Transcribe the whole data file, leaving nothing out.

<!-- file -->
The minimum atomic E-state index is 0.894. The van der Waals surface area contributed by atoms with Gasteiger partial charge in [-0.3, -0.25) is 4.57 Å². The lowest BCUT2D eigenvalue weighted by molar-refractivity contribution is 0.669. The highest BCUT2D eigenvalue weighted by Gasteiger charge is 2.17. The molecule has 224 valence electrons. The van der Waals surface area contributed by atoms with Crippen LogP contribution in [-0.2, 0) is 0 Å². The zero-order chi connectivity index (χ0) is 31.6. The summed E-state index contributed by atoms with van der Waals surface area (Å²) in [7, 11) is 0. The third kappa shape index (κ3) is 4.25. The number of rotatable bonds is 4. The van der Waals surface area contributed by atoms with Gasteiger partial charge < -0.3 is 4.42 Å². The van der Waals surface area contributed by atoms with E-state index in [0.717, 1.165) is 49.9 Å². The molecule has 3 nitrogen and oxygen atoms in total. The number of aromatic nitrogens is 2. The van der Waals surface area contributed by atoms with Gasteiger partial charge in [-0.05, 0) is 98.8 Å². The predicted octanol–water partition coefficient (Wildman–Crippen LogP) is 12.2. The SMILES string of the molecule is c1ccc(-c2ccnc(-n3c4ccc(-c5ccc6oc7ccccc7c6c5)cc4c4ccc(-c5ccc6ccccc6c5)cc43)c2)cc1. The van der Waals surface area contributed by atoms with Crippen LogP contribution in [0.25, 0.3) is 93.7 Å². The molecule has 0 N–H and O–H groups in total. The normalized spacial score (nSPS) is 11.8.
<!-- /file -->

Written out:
The minimum atomic E-state index is 0.894. The van der Waals surface area contributed by atoms with Gasteiger partial charge in [-0.3, -0.25) is 4.57 Å². The lowest BCUT2D eigenvalue weighted by molar-refractivity contribution is 0.669. The highest BCUT2D eigenvalue weighted by Gasteiger charge is 2.17. The molecule has 224 valence electrons. The van der Waals surface area contributed by atoms with Crippen LogP contribution in [-0.2, 0) is 0 Å². The zero-order chi connectivity index (χ0) is 31.6. The summed E-state index contributed by atoms with van der Waals surface area (Å²) in [7, 11) is 0. The third kappa shape index (κ3) is 4.25. The number of rotatable bonds is 4. The van der Waals surface area contributed by atoms with Gasteiger partial charge < -0.3 is 4.42 Å². The van der Waals surface area contributed by atoms with E-state index in [0.717, 1.165) is 49.9 Å². The molecule has 3 nitrogen and oxygen atoms in total. The number of aromatic nitrogens is 2. The van der Waals surface area contributed by atoms with Gasteiger partial charge in [-0.05, 0) is 98.8 Å². The predicted octanol–water partition coefficient (Wildman–Crippen LogP) is 12.2. The SMILES string of the molecule is c1ccc(-c2ccnc(-n3c4ccc(-c5ccc6oc7ccccc7c6c5)cc4c4ccc(-c5ccc6ccccc6c5)cc43)c2)cc1. The van der Waals surface area contributed by atoms with Crippen LogP contribution in [0.25, 0.3) is 93.7 Å². The molecule has 0 N–H and O–H groups in total. The normalized spacial score (nSPS) is 11.8.